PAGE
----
Isaiah Battle is in line to replace Thomas at left tackle. Battle is the team's most athletic lineman and is a natural fit on the left side. He is big (6'6", 280) and possesses excellent footwork. However, Battle must keep his composure on the field. 

Can the coaches trust Battle enough for him to protect a first-time starting quarterback's blind side?

Shatley was an All-ACC performer at guard, and replacing him could be even tougher.

Center Ryan Norton returns, as does his backup, Jay Guillermo. Both players are capable of shifting to guard if necessary.

When spring practice began two weeks ago, Morris had Battle, Eric Mac Lain, Norton, Kalon Davis and Shaq Anthony as his starting offensive line—from left to right. 

Anthony is ready for a starting position this year. In his first two years on campus, he started a combined five games and showed a lot of promise. He is a potential All-ACC player at right tackle.

Davis, the projected starter at right guard, started 2013 as a backup but finished the season as the starter and played well. He replaced David Beasley at guard, who also returns this year. Both Davis and Beasley are massive and very good run-blockers. 

While coaches would love to settle the starting lineup now, expect Swinney and Morris to work with several different combinations throughout the rest of spring practice and in the spring game. This group has experience and versatility. The key for the coaches is putting the five best linemen on the field, and that is still to be determined. 


Youth in the secondary

The Tigers have plenty of experience up front in 2014. Vic Beasley and Stephone Anthony will lead a ferocious pass rush next season.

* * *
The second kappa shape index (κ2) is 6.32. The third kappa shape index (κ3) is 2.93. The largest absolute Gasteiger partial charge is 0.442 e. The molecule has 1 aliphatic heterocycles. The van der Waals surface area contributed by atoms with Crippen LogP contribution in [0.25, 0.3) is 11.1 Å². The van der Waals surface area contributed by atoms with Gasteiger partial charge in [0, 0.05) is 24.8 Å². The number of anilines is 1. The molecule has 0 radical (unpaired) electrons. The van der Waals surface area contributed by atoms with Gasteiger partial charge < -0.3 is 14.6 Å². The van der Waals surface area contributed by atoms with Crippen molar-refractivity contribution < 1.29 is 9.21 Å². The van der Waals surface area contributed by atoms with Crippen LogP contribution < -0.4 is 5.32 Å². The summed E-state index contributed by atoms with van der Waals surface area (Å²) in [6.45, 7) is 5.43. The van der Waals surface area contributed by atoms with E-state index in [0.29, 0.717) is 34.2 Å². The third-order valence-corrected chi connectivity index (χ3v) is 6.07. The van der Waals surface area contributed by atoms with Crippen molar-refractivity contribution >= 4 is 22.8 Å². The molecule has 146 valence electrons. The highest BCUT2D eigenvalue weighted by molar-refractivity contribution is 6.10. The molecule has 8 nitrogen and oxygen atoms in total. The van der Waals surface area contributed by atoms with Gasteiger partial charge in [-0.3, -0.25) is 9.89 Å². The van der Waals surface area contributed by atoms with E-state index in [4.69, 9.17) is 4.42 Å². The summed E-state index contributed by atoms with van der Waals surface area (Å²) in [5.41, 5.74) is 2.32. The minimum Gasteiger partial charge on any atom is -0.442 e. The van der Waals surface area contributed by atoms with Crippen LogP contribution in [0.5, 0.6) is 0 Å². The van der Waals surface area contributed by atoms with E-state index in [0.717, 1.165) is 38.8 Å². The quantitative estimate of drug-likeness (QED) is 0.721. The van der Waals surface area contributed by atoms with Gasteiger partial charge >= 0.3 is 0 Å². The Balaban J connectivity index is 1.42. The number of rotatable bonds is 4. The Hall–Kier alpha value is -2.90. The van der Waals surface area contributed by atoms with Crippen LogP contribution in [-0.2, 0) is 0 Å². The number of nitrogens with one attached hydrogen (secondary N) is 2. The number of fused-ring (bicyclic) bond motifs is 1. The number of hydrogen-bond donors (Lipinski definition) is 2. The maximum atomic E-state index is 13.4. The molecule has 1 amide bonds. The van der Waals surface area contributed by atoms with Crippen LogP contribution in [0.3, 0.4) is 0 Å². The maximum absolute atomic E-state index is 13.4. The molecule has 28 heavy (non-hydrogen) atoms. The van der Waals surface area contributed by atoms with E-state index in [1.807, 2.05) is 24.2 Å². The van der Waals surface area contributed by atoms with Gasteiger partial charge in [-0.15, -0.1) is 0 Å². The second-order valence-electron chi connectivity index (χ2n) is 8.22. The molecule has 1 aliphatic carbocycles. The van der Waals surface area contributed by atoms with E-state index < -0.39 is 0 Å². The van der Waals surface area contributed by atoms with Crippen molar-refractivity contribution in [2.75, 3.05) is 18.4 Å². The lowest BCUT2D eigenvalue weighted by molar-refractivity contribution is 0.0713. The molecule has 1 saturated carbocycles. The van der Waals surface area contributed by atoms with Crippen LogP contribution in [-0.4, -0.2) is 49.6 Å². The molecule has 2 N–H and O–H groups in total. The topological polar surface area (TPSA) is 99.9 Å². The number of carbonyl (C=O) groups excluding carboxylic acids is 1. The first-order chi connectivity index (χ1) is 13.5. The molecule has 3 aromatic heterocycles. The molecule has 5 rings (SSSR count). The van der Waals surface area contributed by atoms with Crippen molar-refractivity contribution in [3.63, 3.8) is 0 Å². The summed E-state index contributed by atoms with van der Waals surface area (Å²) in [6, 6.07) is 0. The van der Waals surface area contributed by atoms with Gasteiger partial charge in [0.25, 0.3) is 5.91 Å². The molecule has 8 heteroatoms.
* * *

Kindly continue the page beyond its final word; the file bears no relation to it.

But what about the secondary?

Surprisingly, cornerback Bashaud Breeland departed after his junior season for the NFL draft, which left the secondary a little short on experience. 

While this group's lack of experience is cause for concern, there is plenty of talent.

Redshirt freshman cornerback MacKensie Alexander stands out the most. Alexander, a 5-star recruit in 2013, according to 247Sports (subscription required), looks like he will be starting this fall.

Alexander isn't the only freshman defensive back impressing Swinney and defensive coordinator Brent Venables, though. Adrian Baker and Marcus Edmond are both having a tremendous spring as well, per Hood:

We have a lot of young guys that are going to help our football team. MacKensie Alexander jumps out at you. Everyday he gets after the ball. I really only got to watch him one practice last year. Adrian Baker is another. Technique-wise, he is as good as anybody we've got. Everyday he's getting an interception. Same thing with Marcus Edmond. Maybe one of the moves we've made is T.J. Green to safety. He's different. We don't have many guys that move like he moves. He has a chance to be something else at safety. He still has a lot to learn, but he's fast and taken to it. 

While many Clemson fans are nervous about the secondary—and rightfully so—that concern may not last long once they see this young group on the field come fall. It's possible the secondary will be even better in 2014.

The Tigers could be special at safety, too. Sophomore Jayron Kearse, a 6'4", 205-pound hitter, sets the tone. He has a long way to go to become a complete safety, and Venables will likely play him closer to the box, at least initially. 

Kearse certainly has high expectations for himself. 

As Swinney mentioned, Green, also a sophomore, moved to safety after playing receiver last year. He's taken to the position quite well, and his ball skills could be a welcome addition to the secondary.

With 10 more spring practices scheduled, make sure to check back with us here at Bleacher Report for the latest news, notes and analysis on Clemson football.